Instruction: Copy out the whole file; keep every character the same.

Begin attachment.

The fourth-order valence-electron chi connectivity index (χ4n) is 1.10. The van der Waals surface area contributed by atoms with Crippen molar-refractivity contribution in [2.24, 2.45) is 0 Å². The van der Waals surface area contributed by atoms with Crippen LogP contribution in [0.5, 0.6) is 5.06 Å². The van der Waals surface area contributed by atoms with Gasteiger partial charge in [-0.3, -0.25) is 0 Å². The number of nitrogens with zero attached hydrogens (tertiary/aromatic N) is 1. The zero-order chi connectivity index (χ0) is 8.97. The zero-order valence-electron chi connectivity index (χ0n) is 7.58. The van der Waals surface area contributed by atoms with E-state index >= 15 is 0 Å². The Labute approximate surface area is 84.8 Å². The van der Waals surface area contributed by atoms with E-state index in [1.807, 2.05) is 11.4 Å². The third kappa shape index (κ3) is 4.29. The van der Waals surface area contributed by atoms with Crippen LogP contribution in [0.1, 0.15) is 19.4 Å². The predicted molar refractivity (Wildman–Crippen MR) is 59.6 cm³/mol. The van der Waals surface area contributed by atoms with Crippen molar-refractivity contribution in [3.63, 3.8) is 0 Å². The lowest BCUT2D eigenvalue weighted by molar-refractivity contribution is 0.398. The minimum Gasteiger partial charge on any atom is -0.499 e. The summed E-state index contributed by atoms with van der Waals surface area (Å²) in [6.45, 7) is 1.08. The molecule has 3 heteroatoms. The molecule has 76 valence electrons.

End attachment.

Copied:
The fourth-order valence-electron chi connectivity index (χ4n) is 1.10. The van der Waals surface area contributed by atoms with Crippen molar-refractivity contribution in [2.24, 2.45) is 0 Å². The van der Waals surface area contributed by atoms with Crippen LogP contribution in [0.5, 0.6) is 5.06 Å². The van der Waals surface area contributed by atoms with Gasteiger partial charge in [-0.3, -0.25) is 0 Å². The number of nitrogens with zero attached hydrogens (tertiary/aromatic N) is 1. The zero-order chi connectivity index (χ0) is 8.97. The zero-order valence-electron chi connectivity index (χ0n) is 7.58. The van der Waals surface area contributed by atoms with E-state index >= 15 is 0 Å². The Labute approximate surface area is 84.8 Å². The van der Waals surface area contributed by atoms with E-state index in [1.807, 2.05) is 11.4 Å². The third kappa shape index (κ3) is 4.29. The van der Waals surface area contributed by atoms with Crippen LogP contribution in [0.1, 0.15) is 19.4 Å². The predicted molar refractivity (Wildman–Crippen MR) is 59.6 cm³/mol. The van der Waals surface area contributed by atoms with Crippen molar-refractivity contribution in [3.63, 3.8) is 0 Å². The lowest BCUT2D eigenvalue weighted by molar-refractivity contribution is 0.398. The minimum Gasteiger partial charge on any atom is -0.499 e. The summed E-state index contributed by atoms with van der Waals surface area (Å²) in [6.45, 7) is 1.08. The molecule has 3 heteroatoms. The molecule has 76 valence electrons.